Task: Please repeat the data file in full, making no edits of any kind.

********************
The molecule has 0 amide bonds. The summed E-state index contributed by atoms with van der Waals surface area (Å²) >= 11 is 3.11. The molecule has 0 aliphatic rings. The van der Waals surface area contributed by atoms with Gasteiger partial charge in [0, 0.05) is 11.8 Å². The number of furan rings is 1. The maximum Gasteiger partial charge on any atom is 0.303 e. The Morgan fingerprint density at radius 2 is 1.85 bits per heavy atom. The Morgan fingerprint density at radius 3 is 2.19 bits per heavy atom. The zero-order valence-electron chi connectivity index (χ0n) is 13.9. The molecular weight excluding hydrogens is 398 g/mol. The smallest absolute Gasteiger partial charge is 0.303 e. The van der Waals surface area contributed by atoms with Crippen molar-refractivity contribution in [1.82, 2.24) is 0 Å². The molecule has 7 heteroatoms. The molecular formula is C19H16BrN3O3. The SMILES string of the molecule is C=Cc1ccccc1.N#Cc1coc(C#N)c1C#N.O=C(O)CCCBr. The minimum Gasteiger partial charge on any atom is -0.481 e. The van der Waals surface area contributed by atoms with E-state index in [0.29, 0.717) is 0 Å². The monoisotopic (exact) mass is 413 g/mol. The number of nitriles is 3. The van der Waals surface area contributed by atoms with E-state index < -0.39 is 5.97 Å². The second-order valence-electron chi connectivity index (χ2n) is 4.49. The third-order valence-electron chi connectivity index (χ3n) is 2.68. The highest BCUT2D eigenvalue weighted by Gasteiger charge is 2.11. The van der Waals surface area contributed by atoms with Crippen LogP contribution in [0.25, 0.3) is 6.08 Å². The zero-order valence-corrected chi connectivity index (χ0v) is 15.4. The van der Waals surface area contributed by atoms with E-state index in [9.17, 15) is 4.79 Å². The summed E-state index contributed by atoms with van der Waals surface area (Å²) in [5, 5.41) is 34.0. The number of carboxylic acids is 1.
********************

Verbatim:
The molecule has 0 amide bonds. The summed E-state index contributed by atoms with van der Waals surface area (Å²) >= 11 is 3.11. The molecule has 0 aliphatic rings. The van der Waals surface area contributed by atoms with Gasteiger partial charge in [0, 0.05) is 11.8 Å². The number of furan rings is 1. The maximum Gasteiger partial charge on any atom is 0.303 e. The Morgan fingerprint density at radius 2 is 1.85 bits per heavy atom. The Morgan fingerprint density at radius 3 is 2.19 bits per heavy atom. The zero-order valence-electron chi connectivity index (χ0n) is 13.9. The molecular weight excluding hydrogens is 398 g/mol. The smallest absolute Gasteiger partial charge is 0.303 e. The van der Waals surface area contributed by atoms with Crippen molar-refractivity contribution in [1.82, 2.24) is 0 Å². The molecule has 7 heteroatoms. The molecular formula is C19H16BrN3O3. The SMILES string of the molecule is C=Cc1ccccc1.N#Cc1coc(C#N)c1C#N.O=C(O)CCCBr. The minimum Gasteiger partial charge on any atom is -0.481 e. The van der Waals surface area contributed by atoms with E-state index in [0.29, 0.717) is 0 Å². The monoisotopic (exact) mass is 413 g/mol. The number of nitriles is 3. The van der Waals surface area contributed by atoms with E-state index < -0.39 is 5.97 Å². The second-order valence-electron chi connectivity index (χ2n) is 4.49. The third-order valence-electron chi connectivity index (χ3n) is 2.68. The highest BCUT2D eigenvalue weighted by Gasteiger charge is 2.11. The van der Waals surface area contributed by atoms with Crippen LogP contribution in [0.25, 0.3) is 6.08 Å². The zero-order valence-corrected chi connectivity index (χ0v) is 15.4. The van der Waals surface area contributed by atoms with E-state index in [9.17, 15) is 4.79 Å². The summed E-state index contributed by atoms with van der Waals surface area (Å²) in [5, 5.41) is 34.0. The number of carboxylic acids is 1.